For example the first and third sections of Chopin's Nocturne in F were absolutely delightful and thoroughly convincing but it was plainly obvious during the dramatic second section that the amplification and/or speakers couldn't cope with the dynamics at the volume necessary to project to the back of the hall, like a supercar nearing its top speed and running out of acceleration. The bass was muddled and the overall sound was compressed.

This is its Achilles heel and the main area, for me, where the acoustic concert grand is still quite some way ahead of its DP cousin in a concert setting. Obviously I cannot talk about touch sensitivity, keyboard action etc as I haven't played it but Daniel Tong seemed very comfortable and I only heard one mistake near the start of the first piece.

Is it a great leap forward? I haven't had the opportunity to play it yet but I would have to say yes. My friend was also very impressed and cannot wait to play it. We both felt that last night we might have been at a very special event akin to the first time we ever heard a CD.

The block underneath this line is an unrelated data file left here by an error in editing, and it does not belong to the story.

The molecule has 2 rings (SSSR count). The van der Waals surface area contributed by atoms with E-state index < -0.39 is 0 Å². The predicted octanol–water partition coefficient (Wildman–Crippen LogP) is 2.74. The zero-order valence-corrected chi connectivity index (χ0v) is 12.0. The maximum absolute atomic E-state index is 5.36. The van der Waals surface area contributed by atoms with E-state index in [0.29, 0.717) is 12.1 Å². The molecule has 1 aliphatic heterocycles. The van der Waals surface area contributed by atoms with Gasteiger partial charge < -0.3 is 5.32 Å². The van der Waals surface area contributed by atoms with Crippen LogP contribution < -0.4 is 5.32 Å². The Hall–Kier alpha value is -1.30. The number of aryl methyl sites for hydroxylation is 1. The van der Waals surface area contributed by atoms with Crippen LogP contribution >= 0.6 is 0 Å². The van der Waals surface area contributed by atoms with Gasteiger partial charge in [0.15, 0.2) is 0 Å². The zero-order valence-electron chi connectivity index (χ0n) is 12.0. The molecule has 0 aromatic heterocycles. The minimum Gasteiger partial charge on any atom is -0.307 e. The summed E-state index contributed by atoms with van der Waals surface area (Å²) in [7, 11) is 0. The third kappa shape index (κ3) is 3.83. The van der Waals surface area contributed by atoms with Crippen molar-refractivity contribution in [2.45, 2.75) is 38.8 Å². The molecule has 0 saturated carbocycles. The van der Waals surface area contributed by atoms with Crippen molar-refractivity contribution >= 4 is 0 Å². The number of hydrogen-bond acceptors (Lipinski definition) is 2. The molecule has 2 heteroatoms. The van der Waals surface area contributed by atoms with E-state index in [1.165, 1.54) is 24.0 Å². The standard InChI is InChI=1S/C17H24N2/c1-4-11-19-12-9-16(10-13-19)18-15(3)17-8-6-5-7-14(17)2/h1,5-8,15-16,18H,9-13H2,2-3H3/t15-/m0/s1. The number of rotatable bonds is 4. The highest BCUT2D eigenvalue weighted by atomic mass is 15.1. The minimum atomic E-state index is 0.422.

For sure my next digital piano will not be the V-Piano Grand (too expensive) but it will be modelled and it will definitely contain no samples. It will be one of the V-Piano Granddaddy's cheaper descendants.



Hi, it's a pity you and your teacher friend didn't stay on to have a go at playing the V-P Grand yourselves. I too thought at some points that the instrument's amplification & speakers left something to be desired (at a few moments in the climax of the Janacek Sonata, I thought I heard distortion, but the DP expert sitting beside me told me it was sympathetic buzzing from something - likely one of the props - on the stage). But when I tweaked it a little and then played it, it had absolutely no trouble with fffff, as I mentioned earlier. The power was truly awesome - and I'm comparing it now to the Fazioli F278 that I played in their showroom not long ago. Like acoustic concert grands, there seemed no limit to how much tone (and range of tone) you can get out of the V-P Grand - once it's been tweaked appropriately.